An inventory has found another case of missing data involving nuclear weapons, this time at the Energy Department’s regional office in Albuquerque, N.M., the department disclosed Thursday.
The Energy Department said that an “accounting discrepancy” involving three copies of a “controlled removable electronic media,” or CREM, was found at the regional office as part of the nationwide inventory of such devices.
The inventory was ordered a month ago after two CREM data devices were reported missing at the Los Alamos National Laboratory, also in New Mexico. The Albuquerque facility, part of the DOE’s National Nuclear Security Administration, coordinates activities with the Los Alamos weapons lab.
Bryan Wilkes, an NNSA spokesman, said that the inventory discovered three copies of a single CREM unaccounted for. He declined to elaborate further except to say the device contained information involving nuclear weapons.
NNSA Administrator Linton Brooks said that all classified work involving the computer data storage devices has been halted at the Albuquerque office, pending completion of the investigation.
“I am disappointed that we have found another case of lax procedures in protecting classified information,” said Brooks in a statement.
Work ordered stopped in July
Energy Secretary Spencer Abraham on July 23 ordered that work involving CREM — disks or other removable computer storage devices — be halted at all the government’s nuclear weapons facilities until inventories of the devices are conducted and new security procedures put in place.
The missing device at the Albuquerque office was discovered as part of that inventory, said Wilkes.
Meanwhile, investigators, despite extensive searches, have yet to find the two CREM devices that were reported missing at the Los Alamos laboratory in the New Mexico mountains 100 miles north of Albuquerque. The investigation into that incident was continuing.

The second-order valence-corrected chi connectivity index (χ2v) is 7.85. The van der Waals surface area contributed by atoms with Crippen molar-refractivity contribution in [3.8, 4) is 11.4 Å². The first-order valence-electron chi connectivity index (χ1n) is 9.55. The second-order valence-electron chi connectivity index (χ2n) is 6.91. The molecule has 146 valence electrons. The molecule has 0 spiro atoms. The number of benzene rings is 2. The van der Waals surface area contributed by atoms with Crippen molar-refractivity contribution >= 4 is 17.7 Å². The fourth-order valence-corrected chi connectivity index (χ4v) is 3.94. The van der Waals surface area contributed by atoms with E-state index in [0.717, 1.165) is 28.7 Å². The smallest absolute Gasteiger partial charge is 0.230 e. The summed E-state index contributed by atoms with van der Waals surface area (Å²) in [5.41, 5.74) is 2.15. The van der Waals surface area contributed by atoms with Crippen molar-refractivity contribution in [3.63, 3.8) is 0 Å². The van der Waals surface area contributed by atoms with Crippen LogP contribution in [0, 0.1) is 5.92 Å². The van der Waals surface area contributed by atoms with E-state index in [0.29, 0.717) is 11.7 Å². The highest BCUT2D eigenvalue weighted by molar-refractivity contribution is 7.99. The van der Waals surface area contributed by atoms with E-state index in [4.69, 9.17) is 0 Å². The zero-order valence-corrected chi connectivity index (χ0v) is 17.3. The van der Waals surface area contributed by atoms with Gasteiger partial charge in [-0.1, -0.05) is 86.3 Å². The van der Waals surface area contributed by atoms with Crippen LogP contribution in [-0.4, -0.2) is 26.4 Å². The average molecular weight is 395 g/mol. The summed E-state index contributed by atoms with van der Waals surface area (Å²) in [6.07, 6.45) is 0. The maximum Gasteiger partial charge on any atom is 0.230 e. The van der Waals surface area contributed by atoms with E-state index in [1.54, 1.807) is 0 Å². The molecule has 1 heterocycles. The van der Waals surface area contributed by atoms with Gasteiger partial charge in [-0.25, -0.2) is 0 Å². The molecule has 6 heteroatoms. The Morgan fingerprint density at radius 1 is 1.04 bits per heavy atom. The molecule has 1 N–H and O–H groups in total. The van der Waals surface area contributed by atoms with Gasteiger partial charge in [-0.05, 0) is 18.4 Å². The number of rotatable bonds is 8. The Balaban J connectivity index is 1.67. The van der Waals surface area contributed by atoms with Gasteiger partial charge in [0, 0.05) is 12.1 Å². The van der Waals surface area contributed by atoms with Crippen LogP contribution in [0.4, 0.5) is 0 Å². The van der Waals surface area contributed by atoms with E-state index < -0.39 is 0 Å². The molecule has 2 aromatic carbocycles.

No one was suggesting that the classified information — either at Los Alamos or in the DOE regional office — had been stolen or that the disappearances involved espionage. However, DOE officials have been concerned about lax procedures and security involving the handing of such devices.
“I expect NNSA employees, both federal and contractor, to adhere to the highest standards of performance” when using such data in removable computer devices, said Brooks.
No incidents, so far
Aside from this latest case, the nationwide CREM inventory review so far has produced no incidents or discrepancies, Wilkes said.
Many of the sites including the Savannah River nuclear facility in South Carolina, the Y-12 facility at Oak Ridge, Tenn., and the Pantex facility in Texas have resumed normal operations, according to the department.
Concerns over security and safety at the nuclear weapons lab came to a head in July, after two computer disks containing classified information were reported missing at the Los Alamos lab. Almost all work at the lab was shut down and 23 employees were suspended as a result of the investigation into the security lapses.